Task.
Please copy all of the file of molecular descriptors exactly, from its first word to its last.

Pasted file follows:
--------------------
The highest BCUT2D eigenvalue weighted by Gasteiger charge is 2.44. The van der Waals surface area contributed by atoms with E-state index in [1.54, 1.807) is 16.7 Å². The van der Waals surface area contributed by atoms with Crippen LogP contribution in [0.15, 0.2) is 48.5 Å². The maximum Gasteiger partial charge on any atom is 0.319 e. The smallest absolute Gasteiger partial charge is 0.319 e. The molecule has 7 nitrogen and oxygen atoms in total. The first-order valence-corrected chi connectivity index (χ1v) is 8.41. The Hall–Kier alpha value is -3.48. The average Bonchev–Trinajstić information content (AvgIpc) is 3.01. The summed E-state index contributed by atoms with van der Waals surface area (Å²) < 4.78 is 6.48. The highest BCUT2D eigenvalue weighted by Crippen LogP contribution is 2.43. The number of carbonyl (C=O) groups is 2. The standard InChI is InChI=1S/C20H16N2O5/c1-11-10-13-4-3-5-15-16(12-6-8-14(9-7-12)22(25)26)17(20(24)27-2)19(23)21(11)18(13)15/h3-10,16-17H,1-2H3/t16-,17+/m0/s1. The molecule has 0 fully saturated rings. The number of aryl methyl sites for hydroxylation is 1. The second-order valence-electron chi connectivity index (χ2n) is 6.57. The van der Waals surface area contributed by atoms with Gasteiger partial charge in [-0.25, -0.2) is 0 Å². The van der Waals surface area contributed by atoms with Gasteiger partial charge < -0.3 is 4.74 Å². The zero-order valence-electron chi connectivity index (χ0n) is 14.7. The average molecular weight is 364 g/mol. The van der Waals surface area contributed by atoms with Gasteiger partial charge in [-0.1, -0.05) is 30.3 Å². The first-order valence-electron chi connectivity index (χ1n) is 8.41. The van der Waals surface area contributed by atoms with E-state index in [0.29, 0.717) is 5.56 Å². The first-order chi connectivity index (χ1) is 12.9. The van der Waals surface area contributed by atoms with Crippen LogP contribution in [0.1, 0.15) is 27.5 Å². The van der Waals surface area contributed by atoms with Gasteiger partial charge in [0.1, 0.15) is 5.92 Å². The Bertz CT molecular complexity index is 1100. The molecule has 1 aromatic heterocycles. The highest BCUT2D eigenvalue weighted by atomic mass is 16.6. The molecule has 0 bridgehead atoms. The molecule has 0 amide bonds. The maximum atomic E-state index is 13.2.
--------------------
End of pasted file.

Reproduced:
The highest BCUT2D eigenvalue weighted by Gasteiger charge is 2.44. The van der Waals surface area contributed by atoms with E-state index in [1.54, 1.807) is 16.7 Å². The van der Waals surface area contributed by atoms with Crippen LogP contribution in [0.15, 0.2) is 48.5 Å². The maximum Gasteiger partial charge on any atom is 0.319 e. The smallest absolute Gasteiger partial charge is 0.319 e. The molecule has 7 nitrogen and oxygen atoms in total. The first-order valence-corrected chi connectivity index (χ1v) is 8.41. The Hall–Kier alpha value is -3.48. The average Bonchev–Trinajstić information content (AvgIpc) is 3.01. The summed E-state index contributed by atoms with van der Waals surface area (Å²) < 4.78 is 6.48. The highest BCUT2D eigenvalue weighted by Crippen LogP contribution is 2.43. The number of carbonyl (C=O) groups is 2. The standard InChI is InChI=1S/C20H16N2O5/c1-11-10-13-4-3-5-15-16(12-6-8-14(9-7-12)22(25)26)17(20(24)27-2)19(23)21(11)18(13)15/h3-10,16-17H,1-2H3/t16-,17+/m0/s1. The molecule has 0 fully saturated rings. The number of aryl methyl sites for hydroxylation is 1. The second-order valence-electron chi connectivity index (χ2n) is 6.57. The van der Waals surface area contributed by atoms with Gasteiger partial charge in [-0.25, -0.2) is 0 Å². The van der Waals surface area contributed by atoms with Gasteiger partial charge < -0.3 is 4.74 Å². The zero-order valence-electron chi connectivity index (χ0n) is 14.7. The average molecular weight is 364 g/mol. The van der Waals surface area contributed by atoms with Gasteiger partial charge in [-0.1, -0.05) is 30.3 Å². The first-order valence-electron chi connectivity index (χ1n) is 8.41. The van der Waals surface area contributed by atoms with E-state index in [0.29, 0.717) is 5.56 Å². The first-order chi connectivity index (χ1) is 12.9. The van der Waals surface area contributed by atoms with Crippen LogP contribution in [0.1, 0.15) is 27.5 Å². The van der Waals surface area contributed by atoms with Gasteiger partial charge in [0.1, 0.15) is 5.92 Å². The Bertz CT molecular complexity index is 1100. The molecule has 1 aromatic heterocycles. The highest BCUT2D eigenvalue weighted by atomic mass is 16.6. The molecule has 0 bridgehead atoms. The molecule has 0 amide bonds. The maximum atomic E-state index is 13.2.